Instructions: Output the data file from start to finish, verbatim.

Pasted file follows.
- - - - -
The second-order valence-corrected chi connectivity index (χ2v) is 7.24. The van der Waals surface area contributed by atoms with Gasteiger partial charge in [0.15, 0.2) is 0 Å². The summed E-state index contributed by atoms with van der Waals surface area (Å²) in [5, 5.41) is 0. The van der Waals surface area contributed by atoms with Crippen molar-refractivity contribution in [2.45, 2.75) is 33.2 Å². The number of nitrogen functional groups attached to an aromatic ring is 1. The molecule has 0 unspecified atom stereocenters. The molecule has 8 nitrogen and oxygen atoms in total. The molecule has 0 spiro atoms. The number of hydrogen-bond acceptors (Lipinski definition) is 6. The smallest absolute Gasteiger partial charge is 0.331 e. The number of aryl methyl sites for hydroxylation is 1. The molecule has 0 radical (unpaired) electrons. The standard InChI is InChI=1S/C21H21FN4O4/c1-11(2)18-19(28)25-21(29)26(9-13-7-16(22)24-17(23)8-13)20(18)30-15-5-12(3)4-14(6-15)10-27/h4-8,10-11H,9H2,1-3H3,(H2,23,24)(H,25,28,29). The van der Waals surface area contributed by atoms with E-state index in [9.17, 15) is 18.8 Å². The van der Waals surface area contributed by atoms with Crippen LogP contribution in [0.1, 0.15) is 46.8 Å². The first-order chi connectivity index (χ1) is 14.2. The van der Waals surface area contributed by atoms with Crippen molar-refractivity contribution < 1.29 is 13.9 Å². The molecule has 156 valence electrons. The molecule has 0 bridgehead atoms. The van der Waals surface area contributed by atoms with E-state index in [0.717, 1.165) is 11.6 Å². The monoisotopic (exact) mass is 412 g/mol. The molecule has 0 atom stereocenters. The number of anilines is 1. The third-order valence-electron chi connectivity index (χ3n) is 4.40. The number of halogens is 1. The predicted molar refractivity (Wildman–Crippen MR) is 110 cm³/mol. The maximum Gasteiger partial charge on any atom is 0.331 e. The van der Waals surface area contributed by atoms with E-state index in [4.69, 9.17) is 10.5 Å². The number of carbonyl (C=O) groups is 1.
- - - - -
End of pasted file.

The second-order valence-corrected chi connectivity index (χ2v) is 7.24. The van der Waals surface area contributed by atoms with Gasteiger partial charge in [0.15, 0.2) is 0 Å². The summed E-state index contributed by atoms with van der Waals surface area (Å²) in [5, 5.41) is 0. The van der Waals surface area contributed by atoms with Crippen molar-refractivity contribution in [2.45, 2.75) is 33.2 Å². The number of nitrogen functional groups attached to an aromatic ring is 1. The molecule has 0 unspecified atom stereocenters. The molecule has 8 nitrogen and oxygen atoms in total. The molecule has 0 spiro atoms. The number of hydrogen-bond acceptors (Lipinski definition) is 6. The smallest absolute Gasteiger partial charge is 0.331 e. The number of aryl methyl sites for hydroxylation is 1. The molecule has 0 radical (unpaired) electrons. The standard InChI is InChI=1S/C21H21FN4O4/c1-11(2)18-19(28)25-21(29)26(9-13-7-16(22)24-17(23)8-13)20(18)30-15-5-12(3)4-14(6-15)10-27/h4-8,10-11H,9H2,1-3H3,(H2,23,24)(H,25,28,29). The van der Waals surface area contributed by atoms with E-state index in [9.17, 15) is 18.8 Å². The van der Waals surface area contributed by atoms with Crippen LogP contribution in [0.1, 0.15) is 46.8 Å². The first-order chi connectivity index (χ1) is 14.2. The van der Waals surface area contributed by atoms with Crippen molar-refractivity contribution < 1.29 is 13.9 Å². The molecule has 156 valence electrons. The molecule has 0 bridgehead atoms. The van der Waals surface area contributed by atoms with E-state index in [0.717, 1.165) is 11.6 Å². The monoisotopic (exact) mass is 412 g/mol. The molecule has 0 atom stereocenters. The number of anilines is 1. The third-order valence-electron chi connectivity index (χ3n) is 4.40. The number of halogens is 1. The predicted molar refractivity (Wildman–Crippen MR) is 110 cm³/mol. The maximum Gasteiger partial charge on any atom is 0.331 e. The van der Waals surface area contributed by atoms with E-state index in [4.69, 9.17) is 10.5 Å². The number of carbonyl (C=O) groups is 1.